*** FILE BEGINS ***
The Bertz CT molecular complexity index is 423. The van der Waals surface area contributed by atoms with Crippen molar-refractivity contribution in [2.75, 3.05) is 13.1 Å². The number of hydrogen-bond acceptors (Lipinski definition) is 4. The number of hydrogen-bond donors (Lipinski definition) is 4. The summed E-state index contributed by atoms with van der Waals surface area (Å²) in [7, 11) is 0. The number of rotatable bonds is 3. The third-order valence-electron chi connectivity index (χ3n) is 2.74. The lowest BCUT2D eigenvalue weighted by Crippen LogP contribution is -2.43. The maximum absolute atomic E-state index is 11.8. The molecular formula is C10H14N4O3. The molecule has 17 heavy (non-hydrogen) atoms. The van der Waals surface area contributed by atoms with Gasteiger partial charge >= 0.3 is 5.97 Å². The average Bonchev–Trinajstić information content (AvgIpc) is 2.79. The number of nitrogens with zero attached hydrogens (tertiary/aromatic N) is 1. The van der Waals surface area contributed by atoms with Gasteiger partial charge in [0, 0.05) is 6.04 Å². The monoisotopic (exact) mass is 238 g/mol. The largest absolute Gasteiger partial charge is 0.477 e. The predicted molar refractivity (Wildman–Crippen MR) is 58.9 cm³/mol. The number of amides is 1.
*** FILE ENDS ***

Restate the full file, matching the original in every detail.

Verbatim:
The Bertz CT molecular complexity index is 423. The van der Waals surface area contributed by atoms with Crippen molar-refractivity contribution in [2.75, 3.05) is 13.1 Å². The number of hydrogen-bond acceptors (Lipinski definition) is 4. The number of hydrogen-bond donors (Lipinski definition) is 4. The summed E-state index contributed by atoms with van der Waals surface area (Å²) in [7, 11) is 0. The number of rotatable bonds is 3. The third-order valence-electron chi connectivity index (χ3n) is 2.74. The lowest BCUT2D eigenvalue weighted by Crippen LogP contribution is -2.43. The maximum absolute atomic E-state index is 11.8. The molecular formula is C10H14N4O3. The molecule has 17 heavy (non-hydrogen) atoms. The van der Waals surface area contributed by atoms with Gasteiger partial charge >= 0.3 is 5.97 Å². The average Bonchev–Trinajstić information content (AvgIpc) is 2.79. The number of nitrogens with zero attached hydrogens (tertiary/aromatic N) is 1. The van der Waals surface area contributed by atoms with Gasteiger partial charge in [0, 0.05) is 6.04 Å². The monoisotopic (exact) mass is 238 g/mol. The largest absolute Gasteiger partial charge is 0.477 e. The predicted molar refractivity (Wildman–Crippen MR) is 58.9 cm³/mol. The number of amides is 1.